Saturday, December 28, 2019

Cuban Photo Tour - The people of Cuba

Looking back at my first trip to Cuba, there were a lot of things that I expected and some things that surprised me. One of the biggest surprises was how open and friendly the Cuban people were to us, and how the majority of my favorite images were of the people who we met along the way.

Almost everyone we encountered were inviting, friendly and curious about our group. They may not like our current government and the restrictions put on US tourism, but they definitely had no problems with American people.

As part of our photo tour, we visited one of the local markets, and had fun photographing the merchants as they sold their goods.

Unlike some other cultures, people in Cuba were mostly accepting of us taking their portraits, and usually did so with big smiles on their faces.

We saw this tall Rastafarian butcher who was feeding these stray cats. I was laughing as I took the photo, because this would not be approved by the FDA in the United States.

As we moved through the market, I was teaching our guests how to shoot from different points of view. In this case, I was showing how we could take a portrait through the merchant's pineapple, but make sure the focus was on the woman.

We did not use any flash when shooting these portraits, only relying on the sunlight coming through the open walls of the market. This created some really nice portrait light on the merchant's faces.

We saw this one butcher who was selling government subsidized meat. He was the perfect subject for me to teach about portrait lighting. He was in a dark corner of a room, but facing out into the window light.

I photographed him from the side angle and then from outside the window to show the different compositions to the group.

Later that same day, we visited a cultural show where these local dancers performed. While watching the show, I saw the movement of the dancers and encouraged our guests to slow their shutter speeds and catch some of the motion of the dance.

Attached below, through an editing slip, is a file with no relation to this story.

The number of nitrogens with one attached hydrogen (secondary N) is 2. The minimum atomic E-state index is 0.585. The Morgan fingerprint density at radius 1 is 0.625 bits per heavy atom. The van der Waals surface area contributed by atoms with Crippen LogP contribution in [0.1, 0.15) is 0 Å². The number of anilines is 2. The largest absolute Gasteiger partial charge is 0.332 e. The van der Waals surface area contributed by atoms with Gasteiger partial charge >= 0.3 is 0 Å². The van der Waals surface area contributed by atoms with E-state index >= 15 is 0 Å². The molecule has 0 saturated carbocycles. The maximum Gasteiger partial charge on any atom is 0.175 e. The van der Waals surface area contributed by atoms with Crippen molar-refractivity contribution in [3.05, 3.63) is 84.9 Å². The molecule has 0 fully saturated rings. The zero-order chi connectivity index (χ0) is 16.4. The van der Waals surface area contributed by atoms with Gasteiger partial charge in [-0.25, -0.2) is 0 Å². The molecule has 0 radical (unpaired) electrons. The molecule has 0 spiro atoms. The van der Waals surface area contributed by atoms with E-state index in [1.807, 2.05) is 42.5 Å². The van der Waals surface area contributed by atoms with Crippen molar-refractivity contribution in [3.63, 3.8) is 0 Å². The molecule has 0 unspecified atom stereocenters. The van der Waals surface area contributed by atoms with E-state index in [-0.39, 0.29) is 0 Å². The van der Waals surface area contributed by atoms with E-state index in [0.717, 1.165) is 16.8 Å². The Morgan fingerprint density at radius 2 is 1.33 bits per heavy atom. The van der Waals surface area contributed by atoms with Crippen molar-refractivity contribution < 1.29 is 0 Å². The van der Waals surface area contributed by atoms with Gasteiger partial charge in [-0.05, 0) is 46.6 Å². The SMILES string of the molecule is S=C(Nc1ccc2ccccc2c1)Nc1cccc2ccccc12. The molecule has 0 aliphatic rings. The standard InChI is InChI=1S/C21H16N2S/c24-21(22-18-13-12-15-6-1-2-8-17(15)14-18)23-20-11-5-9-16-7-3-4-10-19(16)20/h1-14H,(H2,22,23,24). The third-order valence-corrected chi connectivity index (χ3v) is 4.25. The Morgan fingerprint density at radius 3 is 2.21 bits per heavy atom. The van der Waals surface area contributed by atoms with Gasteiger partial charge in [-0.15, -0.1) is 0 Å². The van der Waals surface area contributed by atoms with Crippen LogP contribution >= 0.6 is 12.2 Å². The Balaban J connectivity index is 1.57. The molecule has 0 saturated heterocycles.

We were shooting at ISO 500 at an aperture of f/4 to get a shutter speed of 1/20 sec.

The room was small, but the colors were amazing.

One night we went to a dinner show where we were entertained by some well known Cuban performers. Not only was it a fun experience, but this was a chance for me to teach high ISO shooting.

One of our guests was reluctant to shoot at any ISO above 2000, but I showed him how we could get very good photos even at ISO 6400 using the Canon 24-105mm f/4 lens on the Canon 5D Mark IV camera.

We were taking a walking tour of Havana and came across these older men playing dominos. I stopped our group and asked these men if we could photograph them during their game.

This was a great chance to teach once again. I showed our guests how getting down low, brought us into the game.

I got behind one man to get a shot over his shoulder, when I saw this look on his opponent. That is pure intensity and I knew I had a favorite photo from this match.

This guy had a classic Cuban look about him, cigar and all.

I was teaching how photographers need to tell a story when taking photos. Sometimes, this involves photos that are not of people's faces, but just their hands and tiles.

I was just about done shooting when I noticed this guys hat, with the word "Cuba" embroidered on the back. I changed my focus point to his hat and took this shot to tell the story of where we were.

We were done shooting and about to continue our walk through the city, when this tall Rastafarian guy walked up to watch the old men play. We said "Hey, you are the butcher we saw the other day!" and he smiled. I had to photograph that!

Stay tuned for more photos from Cuba including local farmers and some sunset photos of incredible dancers from the National Ballet.

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J said...

It is almost 4 years since my retirement gift/trip to Cuba where I spent 2 weeks photographing the people of Cuba in their daily lives. Intentionally I ignored Havana and traveled to less urban, less populated areas. In the weeks after I returned, sorting the images I found that beyond the "day-in-the-life" images I also captured emotion and character in some of the people I photographed. My take is the same as yours...some of the warmest friendliest people I have ever met...and I don't speak Spanish! Being from the home of Mr. Rodger's Neighborhood I felt Cuba was a Spanish version of what we have here in Pittsburgh. If you are interested, here is a link to one of my 14 blog posts I did about my trip Looking forward to your posts from Tokyo. I don't know if you take requests but my daughter got her start in pole-vaulting and I think you, in your spare time, should try to get some pole-vaulting in your viewfinder. I enjoy your blog!!!

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